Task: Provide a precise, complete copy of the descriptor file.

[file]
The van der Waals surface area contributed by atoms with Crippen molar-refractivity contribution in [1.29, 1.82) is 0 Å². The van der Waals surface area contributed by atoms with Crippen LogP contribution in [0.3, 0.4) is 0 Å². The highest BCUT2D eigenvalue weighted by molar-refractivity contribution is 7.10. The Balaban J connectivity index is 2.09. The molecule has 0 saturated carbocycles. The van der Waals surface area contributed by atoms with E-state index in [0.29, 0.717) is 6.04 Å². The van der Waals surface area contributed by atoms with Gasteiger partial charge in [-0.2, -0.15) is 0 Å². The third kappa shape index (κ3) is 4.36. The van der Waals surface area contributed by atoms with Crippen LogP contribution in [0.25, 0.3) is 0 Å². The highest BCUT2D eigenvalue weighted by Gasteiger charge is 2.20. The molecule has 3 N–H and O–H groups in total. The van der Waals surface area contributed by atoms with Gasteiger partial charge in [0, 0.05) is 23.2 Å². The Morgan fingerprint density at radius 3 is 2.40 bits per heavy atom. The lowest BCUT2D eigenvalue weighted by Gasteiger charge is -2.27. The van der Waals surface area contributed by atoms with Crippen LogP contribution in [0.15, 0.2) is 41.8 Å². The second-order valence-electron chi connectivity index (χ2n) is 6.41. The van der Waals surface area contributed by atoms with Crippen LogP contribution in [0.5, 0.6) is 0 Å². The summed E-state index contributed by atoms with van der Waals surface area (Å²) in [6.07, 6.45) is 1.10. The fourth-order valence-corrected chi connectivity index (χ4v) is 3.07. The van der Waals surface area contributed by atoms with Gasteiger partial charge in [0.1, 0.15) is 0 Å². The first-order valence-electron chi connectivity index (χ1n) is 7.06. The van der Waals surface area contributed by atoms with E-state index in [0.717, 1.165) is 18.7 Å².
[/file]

The van der Waals surface area contributed by atoms with Crippen molar-refractivity contribution in [1.29, 1.82) is 0 Å². The van der Waals surface area contributed by atoms with Crippen LogP contribution in [0.3, 0.4) is 0 Å². The highest BCUT2D eigenvalue weighted by molar-refractivity contribution is 7.10. The Balaban J connectivity index is 2.09. The molecule has 0 saturated carbocycles. The van der Waals surface area contributed by atoms with E-state index in [0.29, 0.717) is 6.04 Å². The van der Waals surface area contributed by atoms with Gasteiger partial charge in [-0.2, -0.15) is 0 Å². The third kappa shape index (κ3) is 4.36. The van der Waals surface area contributed by atoms with Crippen LogP contribution in [0.25, 0.3) is 0 Å². The highest BCUT2D eigenvalue weighted by Gasteiger charge is 2.20. The molecule has 3 N–H and O–H groups in total. The van der Waals surface area contributed by atoms with Gasteiger partial charge in [0, 0.05) is 23.2 Å². The Morgan fingerprint density at radius 3 is 2.40 bits per heavy atom. The lowest BCUT2D eigenvalue weighted by Gasteiger charge is -2.27. The van der Waals surface area contributed by atoms with Crippen LogP contribution in [0.15, 0.2) is 41.8 Å². The second-order valence-electron chi connectivity index (χ2n) is 6.41. The van der Waals surface area contributed by atoms with Crippen LogP contribution in [0.5, 0.6) is 0 Å². The summed E-state index contributed by atoms with van der Waals surface area (Å²) in [6.07, 6.45) is 1.10. The fourth-order valence-corrected chi connectivity index (χ4v) is 3.07. The van der Waals surface area contributed by atoms with Gasteiger partial charge in [0.1, 0.15) is 0 Å². The first-order valence-electron chi connectivity index (χ1n) is 7.06. The van der Waals surface area contributed by atoms with E-state index in [0.717, 1.165) is 18.7 Å².